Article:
Charitable Planning: A Case Study of Charitable Giving

Medical donation for a charitable foundation

Charitable giving can help you minimize taxes on your estate while supporting a cause that matters to you. Giving a sizable gift to a meaningful cause is a great way to create your Texas legacy, and it will benefit future generations. There are many ways to give to a charity, and it’s crucial to understand the tax implications of your choices. The expert attorneys at Davidson Law Group are here to help. In today’s case study, read about a client’s options for donating to a college and a non-profit organization.

Charitable Planning: Giving to a University 

Deborah Jones (“Debbie”) resides in Fort Worth with her husband and two dogs. She’s 59 years old and received two degrees from the University of Texas (Austin). She’s a hard-working, generous person who loves the Longhorns. She wants to give back to the institution that gave her unique opportunities to succeed. While she has no children of her own, Debbie had a strong desire to see future generations benefit from a world-class education. Before contacting the university’s investment management team, she consulted an estate planning attorney to discuss her options.    

Testamentary Gift

A simple strategy for Debbie is to make a charitable gift as part of her estate plan. Her will or trust can specify the purpose and use of her charitable gift, such as college professorships, scholarship funds, or medical programs. The advantage of Debbie’s testamentary gift is that it offers planning flexibility. Her gift is revocable, and she can modify it during her lifetime.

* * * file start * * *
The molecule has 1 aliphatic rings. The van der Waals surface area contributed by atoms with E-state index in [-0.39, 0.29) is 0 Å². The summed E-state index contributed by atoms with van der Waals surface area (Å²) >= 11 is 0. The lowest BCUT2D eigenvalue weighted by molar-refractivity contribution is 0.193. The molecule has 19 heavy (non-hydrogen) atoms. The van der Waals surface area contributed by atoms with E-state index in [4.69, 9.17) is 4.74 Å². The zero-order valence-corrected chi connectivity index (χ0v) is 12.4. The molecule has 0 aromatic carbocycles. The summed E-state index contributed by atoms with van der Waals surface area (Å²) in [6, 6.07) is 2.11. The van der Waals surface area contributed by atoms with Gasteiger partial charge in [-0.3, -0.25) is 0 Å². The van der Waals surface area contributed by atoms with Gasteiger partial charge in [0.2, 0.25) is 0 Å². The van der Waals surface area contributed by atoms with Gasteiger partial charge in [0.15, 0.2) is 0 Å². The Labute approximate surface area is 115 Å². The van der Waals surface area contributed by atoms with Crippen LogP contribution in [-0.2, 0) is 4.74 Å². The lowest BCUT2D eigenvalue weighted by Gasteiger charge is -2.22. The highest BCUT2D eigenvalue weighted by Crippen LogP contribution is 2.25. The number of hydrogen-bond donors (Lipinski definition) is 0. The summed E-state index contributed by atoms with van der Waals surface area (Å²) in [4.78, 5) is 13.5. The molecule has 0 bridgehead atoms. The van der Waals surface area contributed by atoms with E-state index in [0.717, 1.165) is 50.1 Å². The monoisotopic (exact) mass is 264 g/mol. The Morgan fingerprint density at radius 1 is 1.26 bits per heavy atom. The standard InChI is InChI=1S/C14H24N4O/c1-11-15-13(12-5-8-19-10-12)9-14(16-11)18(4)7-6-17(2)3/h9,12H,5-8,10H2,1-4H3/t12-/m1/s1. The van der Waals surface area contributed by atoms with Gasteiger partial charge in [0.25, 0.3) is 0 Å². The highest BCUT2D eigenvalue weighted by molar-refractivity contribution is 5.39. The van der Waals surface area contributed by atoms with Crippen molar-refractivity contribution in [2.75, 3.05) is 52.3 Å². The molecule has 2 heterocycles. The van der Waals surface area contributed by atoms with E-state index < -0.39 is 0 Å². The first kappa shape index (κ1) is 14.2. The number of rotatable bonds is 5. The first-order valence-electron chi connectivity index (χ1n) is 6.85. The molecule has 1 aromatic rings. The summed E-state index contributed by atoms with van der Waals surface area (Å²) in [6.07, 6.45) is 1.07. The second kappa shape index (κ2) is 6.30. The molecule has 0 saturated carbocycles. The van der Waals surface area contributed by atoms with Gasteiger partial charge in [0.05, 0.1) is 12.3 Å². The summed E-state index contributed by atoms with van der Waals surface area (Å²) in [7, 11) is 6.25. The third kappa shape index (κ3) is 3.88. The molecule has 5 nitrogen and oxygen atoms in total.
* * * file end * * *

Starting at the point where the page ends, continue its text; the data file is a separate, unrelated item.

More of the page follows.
Endowment Fund 

An endowment is a monetary donation that a university uses to fund its ongoing operations. The University of Texas had one of the largest university endowments in 2018 at $30.9 billion. Debbie wanted to contribute and sustain UT through her endowment gift. As a successful medical professional, Debbie’s goal was to support students who were also pursuing a career in the medical field. So, we helped Debbie set up a restricted endowment fund to be invested to produce income. Much to Debbie’s surprise, creating this fund also reduced her estate taxes.  

Related Post: Things You Should Know About Charitable Giving

Charitable Planning: Donating to an Animal Shelter

Debbie also has a passion for animal welfare and wanted to donate a portion of her estate to the Humane Society of North Texas. The shelter provides pet adoption services, vaccinations, humane euthanasia, and more. Debbie had chosen to make a general donation to ensure that there’s a safe place for homeless pets in the community. Still, some questions remained about the methods and benefits of charitable giving. What are the tax and legal repercussions? She sought answers from the Davidson Law Group.